Cicheti: and then there were Italian small plates

Before stepping through the rustic black wooden doors, a thought crossed my mind; I was sure the Italians would be equally bewildered and perhaps outraged by the notion of Italian cuisine served in small plates format. Slowly taking my time to adjust to the sheer darkness of the interiors, after just having wandered around the bright-light, touristy outskirts of Kampong Glam, I let the oddity of the situation slide. Ordering a glass of house white to soothe my nerves.

Cicheti is Kampong Glam's newest addition. A narrow shopfront reveals a massive monster of an oven right in the middle of the service floor; the pizza maker revelling (or not) in the rousing heat of its hell-like hearth, the balls of dough proofing ever so slightly from the heat of the atmosphere. Gleaming in through the glass doors meant to separate this inferno and the slightly cooler interiors, we watched as spectators, as the maestro does a pronounced counter spinning motion followed by a swift arrangement of assorted ingredients.

Our meal began with my mandatory order of Calamari Mollica Di Pane ($11). Crisp fried calamari in homemade breading served with garlic aioli dip. My feathers were left unruffled. The word 'homemade' making excuses for its crumbing which was under seasoned and slightly too stodgy. Aside from the fact that the calamari could have used a good 20 seconds out of the deep fryer; the self professed garlic aioli lacked any resounding trace of garlic (not that my companion was complaining since he's very much a hater.)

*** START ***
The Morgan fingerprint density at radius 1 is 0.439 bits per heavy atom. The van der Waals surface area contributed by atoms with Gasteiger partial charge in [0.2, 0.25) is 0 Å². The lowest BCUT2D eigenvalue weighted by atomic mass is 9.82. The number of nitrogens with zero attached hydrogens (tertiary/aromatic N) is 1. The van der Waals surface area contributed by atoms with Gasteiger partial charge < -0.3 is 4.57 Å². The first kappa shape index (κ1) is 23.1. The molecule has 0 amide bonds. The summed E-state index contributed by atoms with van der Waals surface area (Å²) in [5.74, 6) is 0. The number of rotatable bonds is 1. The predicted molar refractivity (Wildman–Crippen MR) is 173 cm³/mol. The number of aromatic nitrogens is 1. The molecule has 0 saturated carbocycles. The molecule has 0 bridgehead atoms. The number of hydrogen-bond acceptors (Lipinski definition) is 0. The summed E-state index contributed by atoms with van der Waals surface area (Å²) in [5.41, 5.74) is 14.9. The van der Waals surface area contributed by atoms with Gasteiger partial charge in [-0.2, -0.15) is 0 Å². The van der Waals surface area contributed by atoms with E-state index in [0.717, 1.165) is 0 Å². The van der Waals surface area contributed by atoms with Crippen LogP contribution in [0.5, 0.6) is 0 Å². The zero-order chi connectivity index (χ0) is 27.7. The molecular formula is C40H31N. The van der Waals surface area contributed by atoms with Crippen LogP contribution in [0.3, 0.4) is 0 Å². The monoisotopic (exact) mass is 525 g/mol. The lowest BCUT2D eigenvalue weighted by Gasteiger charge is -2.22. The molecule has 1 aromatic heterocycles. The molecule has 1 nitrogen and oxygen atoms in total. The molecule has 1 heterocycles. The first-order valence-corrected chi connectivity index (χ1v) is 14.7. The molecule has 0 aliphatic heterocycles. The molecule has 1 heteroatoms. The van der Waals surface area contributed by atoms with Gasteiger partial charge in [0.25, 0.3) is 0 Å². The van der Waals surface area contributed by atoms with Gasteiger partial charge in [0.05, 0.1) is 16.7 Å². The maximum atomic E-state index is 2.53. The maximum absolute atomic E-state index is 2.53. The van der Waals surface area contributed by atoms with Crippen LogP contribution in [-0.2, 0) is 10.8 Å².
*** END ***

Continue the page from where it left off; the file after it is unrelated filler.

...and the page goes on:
We were told the Duo Caprese was not available and pointed in the direction of a house special salad ($15) instead which turned out to be an exact replica of the former, sans the fried mozzarella and with a ton more rocket piled over the top. A decent medley of boccocini, cherry tomatoes, balsamic and rocket. There was just no 'umph' in there.

And as the oven-obsessed owner would trumpet, the heart and soul of Cicheti lies in its pizzas. I was eager to get that in my belly.

A couple more glasses of wine and a Peroni later, our beautiful bubble crusted pizza stood in full glory before us. The Bismark ($19), had ham, bacon, mushrooms lying on a bed of homemade tomato sauce, before being sprinkled with a liberal dosage of mozzarella and Parmesan cheese. To further feed the illusion, an egg is cracked right in the middle, tossed in the oven for a couple more seconds before being plated. The result, an imperfect, blistered edged pizza with delicious dark patches of burn marks and a delicate spot of sunshine in the middle. Chef Lim might have misjudged the cooking time of the dough while juggling the finesse of the perfect runny egg that led to a severely under-cooked bottom. Raw dough... outrageous. Nonetheless, we polished our plates in respect of alcohol laden stomachs.

Cicheti falls short of expectations on so many levels. Yet the tight spaces within the establishment allows for a lot of food ogling situations especially with thy neighbours. Perhaps I'll be back for the pastas.

52 Kandahar Street
Singapore 198901
Tel: 6292 5012

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